Are you ready to “light it up blue”? April marks the start of World Autism Month, a time to celebrate, support, accept, and learn. As humans, we each have our strengths and challenges, bringing something unique into the world. However, many autistic individuals today are still misunderstood and continue to face barriers in their everyday lives.
Our place within the healthcare industry has allowed us to see the passion and impact of those directly working with patients in the autism community. These hardworking, allied healthcare professionals are also known as Occupational Therapists (OTs). They play a critical role in improving their day-to-day and offering endless support. In this blog, we explore what autism is and how early intervention paired with Occupational Therapy can make a world of a difference.
What is Autism Spectrum Disorder (ASD)?
Autism Spectrum Disorder (ASD) is best described as a condition that includes a range of social, communication, and behavioral challenges that can impact one’s neurodevelopment. These challenges impact how individuals interact, learn, and interpret social cues. Most research shows that early intervention can make a positive, life-long impact. ASD symptoms can vary by individual and age. The “core” symptoms of ASD are restrictive/repetitive behaviors and social communication challenges.
Examples of restrictive/repetitive behaviors:
- Repetitive actions (body movements)
- Ritualistic behaviors (OCD)
- Lack of or extreme interest in topics
- Resistance to change
- Sensory aversions
Examples of social communication challenges:
- Speaking (individuals may be nonverbal)
- Tone of voice
- Lack of eye contact
- Expressing and understanding emotions
Please note that ASD can be diagnosed in adulthood, however, symptoms typically appear during the child’s first two years. That’s why early intervention is important for the child’s life-long success.
There also is not “one type” of autism. The term “spectrum” stems from a broad range of symptoms that differ from person to person. This “spectrum” is often dependent on the child’s genetic and environmental factors, which can affect the skills, strengths, and challenges someone with ASD experiences. In addition, ASD can often be associated with other medical issues/diagnoses.
This may include but is not limited to:
- GI disorders
- Mental health challenges
- Chronic sleep issues
- And more
What’s an Occupational Therapist’s Role with an ASD Patient?
Occupational Therapists (OTs) are long-term care professionals that help patients overcome limitations due to injury, illness, or developmental disorders. OTs act as an additional support system for these patients to confide in, support, and work through limitations they may experience. Often, an OT will work with an autistic individual to focus on and refine key cognitive, physical, social, and motor skills including:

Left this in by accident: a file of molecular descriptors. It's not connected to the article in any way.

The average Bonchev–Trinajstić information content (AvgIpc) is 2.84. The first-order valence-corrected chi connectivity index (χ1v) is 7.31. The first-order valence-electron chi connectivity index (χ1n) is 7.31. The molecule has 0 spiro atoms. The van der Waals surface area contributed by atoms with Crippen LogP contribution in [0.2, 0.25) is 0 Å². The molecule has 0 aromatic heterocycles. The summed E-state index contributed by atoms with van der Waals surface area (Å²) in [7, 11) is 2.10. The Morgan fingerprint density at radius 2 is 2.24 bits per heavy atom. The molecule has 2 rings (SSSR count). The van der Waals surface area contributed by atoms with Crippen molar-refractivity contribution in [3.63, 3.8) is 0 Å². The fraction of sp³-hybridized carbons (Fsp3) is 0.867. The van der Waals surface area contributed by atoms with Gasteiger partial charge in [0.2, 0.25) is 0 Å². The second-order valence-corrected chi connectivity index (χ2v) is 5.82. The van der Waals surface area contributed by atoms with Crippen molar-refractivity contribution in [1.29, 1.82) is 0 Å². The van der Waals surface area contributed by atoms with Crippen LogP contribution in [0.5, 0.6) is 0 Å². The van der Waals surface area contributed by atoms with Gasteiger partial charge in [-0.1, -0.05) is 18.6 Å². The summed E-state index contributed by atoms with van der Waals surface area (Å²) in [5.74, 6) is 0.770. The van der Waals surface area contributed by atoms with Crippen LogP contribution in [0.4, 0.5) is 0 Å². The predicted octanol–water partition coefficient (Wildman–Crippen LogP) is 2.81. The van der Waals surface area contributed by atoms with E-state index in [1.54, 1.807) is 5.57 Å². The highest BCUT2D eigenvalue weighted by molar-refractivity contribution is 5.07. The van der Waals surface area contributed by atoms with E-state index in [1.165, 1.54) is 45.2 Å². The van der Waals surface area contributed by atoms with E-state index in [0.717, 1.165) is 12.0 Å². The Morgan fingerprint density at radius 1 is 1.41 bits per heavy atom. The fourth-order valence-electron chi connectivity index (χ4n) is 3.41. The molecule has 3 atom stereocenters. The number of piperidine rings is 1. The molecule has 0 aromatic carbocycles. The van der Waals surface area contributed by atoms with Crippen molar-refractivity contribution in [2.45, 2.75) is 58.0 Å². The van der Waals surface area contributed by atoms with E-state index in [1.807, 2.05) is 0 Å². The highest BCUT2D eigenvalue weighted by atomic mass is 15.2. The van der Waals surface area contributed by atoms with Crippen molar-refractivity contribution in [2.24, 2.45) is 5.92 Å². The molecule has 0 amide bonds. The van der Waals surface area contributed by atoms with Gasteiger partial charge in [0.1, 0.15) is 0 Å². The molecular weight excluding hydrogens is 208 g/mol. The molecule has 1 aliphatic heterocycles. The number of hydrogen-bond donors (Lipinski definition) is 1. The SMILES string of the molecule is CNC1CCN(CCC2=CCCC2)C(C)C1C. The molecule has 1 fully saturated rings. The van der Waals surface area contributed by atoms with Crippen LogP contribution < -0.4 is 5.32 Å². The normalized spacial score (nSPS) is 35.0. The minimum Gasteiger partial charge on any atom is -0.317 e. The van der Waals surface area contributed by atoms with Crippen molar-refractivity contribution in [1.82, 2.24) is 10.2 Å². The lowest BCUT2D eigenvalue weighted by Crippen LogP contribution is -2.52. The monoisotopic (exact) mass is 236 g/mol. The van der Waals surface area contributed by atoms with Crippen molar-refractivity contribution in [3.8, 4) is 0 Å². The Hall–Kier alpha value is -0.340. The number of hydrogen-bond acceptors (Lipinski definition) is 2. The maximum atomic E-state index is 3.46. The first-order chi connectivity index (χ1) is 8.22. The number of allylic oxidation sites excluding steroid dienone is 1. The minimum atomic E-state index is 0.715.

- Organization and productivity
- Self-care and hygiene
- Fine and gross motor skills (writing, using utensils, balance, walking, etc.)
- Verbal communication
Scheduling an OT evaluation is a great first step in improving the quality of life for a child diagnosed with autism. This evaluation includes looking for skills that can be improved, setting goals, and creating strategies. This information will also help the parents better understand their child’s needs better how they can help with their success as well.
Occupational Therapists also bring out the strengths of individuals with autism. Doing so can help improve some of the mental health challenges associated with ASD along with boosting their acceptance.
Character strengths of individuals with ASD:
- Attention to detail
- Passionate about hobbies
- Memory skills
- Logical thinking
How Can I Support World Autism Month?
If you’re unfamiliar with ASD, the best way to show your support is by educating yourself on the topic and disorder. Specifically, seek out resources that aid with your understanding of autism and breaking the stigma often associated with the disorder.
If you aren’t familiar, Autism Speaks runs a great program known as the Kindness Campaign. They provide three options (Live with Kindness, Lead with Kindness, and Learn with Kindness), so you can find the right campaign for you. And you can sign up at any time! Other ways to get involved are pledging your support, donating, wearing blue, and more. Another great resource to utilize to get ideas and educate yourself is the American Autism Association.
If you or a loved one have autism, check for local events to show your support and acceptance. Often local organizations will share information about community meetups, charity drives or runs, and sensory-friendly events taking place through April!
One thing for sure is that the autism community brings something unique to the table. While their creativity, passion, and contributions are often overlooked and misunderstood, we are here to celebrate their individuality and offer support. We are grateful to have the experience of working with OTs and getting them where they’re needed most. The relationship between Occupational Therapists and their patients is something truly extraordinary. Ready to find your next OT travel opportunity? View our job board now!